Top attorneys from the defense side of the bar gave students insights from inside the criminal justice system during a Stanislaus State presentation Feb. 14.
Para La Defensa: Perspectives from the Criminal Bar brought to campus Cristina Bordé, of the Office of the California State Public Defender and Matt Gonzalez, chief attorney of the San Francisco Public Defender’s Office.
“I think students who watched their presentation left permanently changed,” said organizer Blake Wilson, assistant professor of criminal justice at Stan State. “The idea in bringing the Latinx attorneys to campus is not just to talk about their legal issues, but to give their perspectives as members of the profession.”
Stan State student Ana Villegas, who plans to be a prosecutor, said she valued that insight. “It was a great opportunity for me to learn the strengths and weaknesses of the prosecutors involved in their cases, information that is best obtained by hearing these real-world experiences firsthand,” she said.
Both speakers addressed high profile cases involving indigent immigrant defendants, which in the context of current immigration debates brought a sociological lesson as well, Wilson said. “In these cases, they get to see how lawyers respond to not just evidence against their client, but larger, structural problems involving racial and cultural differences.”
That wider context is key for the next generation of criminal justice practitioners, he added. “Criminal justice is a huge collection of large institutions,” Wilson said. “We want to bring students as much information as possible about both the good aspects of our criminal justice system and other aspects that are in crucial need of reassessment by conscientious professionals.”
Both speakers spent the following day with criminal justice classes, giving students one-on-one time to ask questions.
Gonzalez, who grew up in the border town of McAllen, Texas, received 2018 Defender of the Year from the California Public Defender’s Association for his successful defense in a highly publicized murder case. In 2017, undocumented immigrant Jose Ines Garcia Zarate was sitting on a San Francisco pier when a gun he was holding fired a single shot that ricocheted and killed a passerby. Conservative media seized on the case to condemn sanctuary-city policies in San Francisco and illegal immigration more broadly.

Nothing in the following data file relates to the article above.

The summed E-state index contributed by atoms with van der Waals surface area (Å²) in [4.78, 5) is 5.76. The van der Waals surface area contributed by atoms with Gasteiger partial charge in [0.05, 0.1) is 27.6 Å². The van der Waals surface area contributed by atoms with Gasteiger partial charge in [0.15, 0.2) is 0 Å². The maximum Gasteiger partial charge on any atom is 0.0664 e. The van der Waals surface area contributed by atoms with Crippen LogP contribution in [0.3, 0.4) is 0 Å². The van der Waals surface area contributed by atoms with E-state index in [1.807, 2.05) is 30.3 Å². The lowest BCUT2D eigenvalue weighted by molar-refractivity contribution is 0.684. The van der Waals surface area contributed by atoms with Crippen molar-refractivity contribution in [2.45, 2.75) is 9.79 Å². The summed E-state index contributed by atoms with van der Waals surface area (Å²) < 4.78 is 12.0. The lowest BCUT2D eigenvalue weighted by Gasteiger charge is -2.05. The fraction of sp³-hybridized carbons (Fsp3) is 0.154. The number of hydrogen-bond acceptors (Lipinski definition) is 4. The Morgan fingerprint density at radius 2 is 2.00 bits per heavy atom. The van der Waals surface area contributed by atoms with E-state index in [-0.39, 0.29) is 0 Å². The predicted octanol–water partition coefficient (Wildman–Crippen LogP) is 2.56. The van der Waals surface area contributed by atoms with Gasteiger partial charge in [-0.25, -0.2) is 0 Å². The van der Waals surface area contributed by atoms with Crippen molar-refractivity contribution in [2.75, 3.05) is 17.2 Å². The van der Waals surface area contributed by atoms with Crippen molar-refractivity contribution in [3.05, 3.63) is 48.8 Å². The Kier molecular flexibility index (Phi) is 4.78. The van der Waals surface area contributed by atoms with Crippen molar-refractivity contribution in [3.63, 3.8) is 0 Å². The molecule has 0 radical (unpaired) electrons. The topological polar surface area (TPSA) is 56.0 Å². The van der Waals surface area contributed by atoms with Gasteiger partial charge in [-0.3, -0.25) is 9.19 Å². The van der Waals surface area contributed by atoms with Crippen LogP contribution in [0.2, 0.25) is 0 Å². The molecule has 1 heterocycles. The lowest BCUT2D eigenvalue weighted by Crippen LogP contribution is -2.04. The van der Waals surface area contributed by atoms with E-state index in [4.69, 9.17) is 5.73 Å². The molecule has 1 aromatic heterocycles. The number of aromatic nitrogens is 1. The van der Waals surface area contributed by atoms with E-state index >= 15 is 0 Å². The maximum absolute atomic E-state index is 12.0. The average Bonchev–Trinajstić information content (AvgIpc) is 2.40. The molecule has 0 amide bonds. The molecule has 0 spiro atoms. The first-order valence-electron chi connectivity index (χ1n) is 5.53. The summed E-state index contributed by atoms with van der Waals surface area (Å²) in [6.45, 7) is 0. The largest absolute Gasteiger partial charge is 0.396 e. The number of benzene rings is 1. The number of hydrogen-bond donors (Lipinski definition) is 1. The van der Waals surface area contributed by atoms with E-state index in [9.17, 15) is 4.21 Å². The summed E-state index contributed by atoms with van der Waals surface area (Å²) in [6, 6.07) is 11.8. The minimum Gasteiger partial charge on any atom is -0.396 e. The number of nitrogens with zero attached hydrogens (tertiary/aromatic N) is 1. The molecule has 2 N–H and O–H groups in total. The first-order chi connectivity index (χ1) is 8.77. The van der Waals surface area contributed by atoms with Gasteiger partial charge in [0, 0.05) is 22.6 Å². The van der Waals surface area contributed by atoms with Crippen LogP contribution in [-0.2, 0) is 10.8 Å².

Despite the media glare, in this case the system worked, Gonzalez said. The jury followed the evidence in acquitting Zarate. “He was given the same presumption of innocence that you or I enjoy in our system of justice.”
But Gonzalez sees systemic inequities. “So many of the crimes being committed in the communities where the police focus their attention are based on a lack of income or resources or wealth,” he said.
Gonzalez brought courtroom immediacy to his discussion. Bordé, meanwhile, has spent her career in the appellate levels, dissecting older cases for missteps and oversights that might have wrongly convicted an innocent person. She recently joined the California Office of the State Public Defender in the appellate division after working for the Wisconsin Innocence project as well as the Habeas Corpus Resource Center.
Born in the United States but raised in her parents’ native Colombia, Bordé said she found her passion helping inmates who face a death penalty she calls arbitrary and unfair. “Only 2 percent of counties in the United States account for more than 52 percent of all executions since 1976,” she said. “It’s very inconsistent. We typically think of death penalty cases as the worst of the worst. The statistics tell you that’s not true at all. It’s more the luck of the draw.”
The case she shared with students involved nearly 20 years of research by her team, resulting in a complete exoneration. His name cleared, Vicente Benavides was welcomed home after 27 years on death row, a rare, happy ending for a case few lawyers would touch: A 21-month-old in his care had died of internal injuries blamed on sexual assault. But Bordé discovered the first emergency room to treat the child saw no injuries consistent with sexual assault. The bruising documented later was likely caused by the less-experienced medical team trying to save her. Experts in 2017 could not pinpoint the cause of the toddler’s tragic injuries but described trial testimony attributing them to sexual assault as “anatomically impossible.”
Bordé said the criminal justice system failed, as is so often the case, through dozens of tiny missteps. Benavides was initially interviewed with an interpreter not fluent in Spanish, causing police to mistrust his answers. The medical experts at trial never saw the first ER report, causing them to misread her symptoms.
Stan State student Isaac Munoz said he learned the most from in-the-trenches stories shared by the attorneys. “I felt these individuals showcased how our criminal justice system has flaws, but these flaws are addressable.”